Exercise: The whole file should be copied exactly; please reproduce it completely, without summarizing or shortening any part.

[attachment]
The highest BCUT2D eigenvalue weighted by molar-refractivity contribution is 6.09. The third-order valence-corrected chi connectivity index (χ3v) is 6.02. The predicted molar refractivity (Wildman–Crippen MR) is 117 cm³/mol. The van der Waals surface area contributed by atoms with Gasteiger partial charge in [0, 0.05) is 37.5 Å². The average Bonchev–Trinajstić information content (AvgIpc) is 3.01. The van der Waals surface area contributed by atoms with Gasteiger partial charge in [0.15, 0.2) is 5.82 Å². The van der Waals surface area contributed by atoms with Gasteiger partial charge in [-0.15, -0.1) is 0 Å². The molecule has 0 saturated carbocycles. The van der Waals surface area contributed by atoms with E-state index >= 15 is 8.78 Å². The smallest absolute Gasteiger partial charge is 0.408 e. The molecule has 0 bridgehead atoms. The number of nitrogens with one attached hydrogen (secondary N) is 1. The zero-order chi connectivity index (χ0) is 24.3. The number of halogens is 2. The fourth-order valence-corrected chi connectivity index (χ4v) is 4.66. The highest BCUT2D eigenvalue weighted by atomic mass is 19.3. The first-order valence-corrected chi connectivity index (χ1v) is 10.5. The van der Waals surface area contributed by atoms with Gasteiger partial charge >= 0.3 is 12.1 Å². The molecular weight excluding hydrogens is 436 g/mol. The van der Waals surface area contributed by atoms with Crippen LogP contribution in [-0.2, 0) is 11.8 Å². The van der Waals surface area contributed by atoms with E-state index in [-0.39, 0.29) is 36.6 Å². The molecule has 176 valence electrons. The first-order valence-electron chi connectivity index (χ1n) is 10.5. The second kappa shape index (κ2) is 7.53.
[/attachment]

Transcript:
The highest BCUT2D eigenvalue weighted by molar-refractivity contribution is 6.09. The third-order valence-corrected chi connectivity index (χ3v) is 6.02. The predicted molar refractivity (Wildman–Crippen MR) is 117 cm³/mol. The van der Waals surface area contributed by atoms with Gasteiger partial charge in [0, 0.05) is 37.5 Å². The average Bonchev–Trinajstić information content (AvgIpc) is 3.01. The van der Waals surface area contributed by atoms with Gasteiger partial charge in [0.15, 0.2) is 5.82 Å². The van der Waals surface area contributed by atoms with Gasteiger partial charge in [-0.15, -0.1) is 0 Å². The molecule has 0 saturated carbocycles. The van der Waals surface area contributed by atoms with E-state index >= 15 is 8.78 Å². The smallest absolute Gasteiger partial charge is 0.408 e. The molecule has 0 bridgehead atoms. The number of nitrogens with one attached hydrogen (secondary N) is 1. The zero-order chi connectivity index (χ0) is 24.3. The number of halogens is 2. The fourth-order valence-corrected chi connectivity index (χ4v) is 4.66. The highest BCUT2D eigenvalue weighted by atomic mass is 19.3. The first-order valence-corrected chi connectivity index (χ1v) is 10.5. The van der Waals surface area contributed by atoms with Gasteiger partial charge >= 0.3 is 12.1 Å². The molecular weight excluding hydrogens is 436 g/mol. The van der Waals surface area contributed by atoms with Crippen LogP contribution in [-0.2, 0) is 11.8 Å². The van der Waals surface area contributed by atoms with E-state index in [-0.39, 0.29) is 36.6 Å². The molecule has 176 valence electrons. The first-order valence-electron chi connectivity index (χ1n) is 10.5. The second kappa shape index (κ2) is 7.53.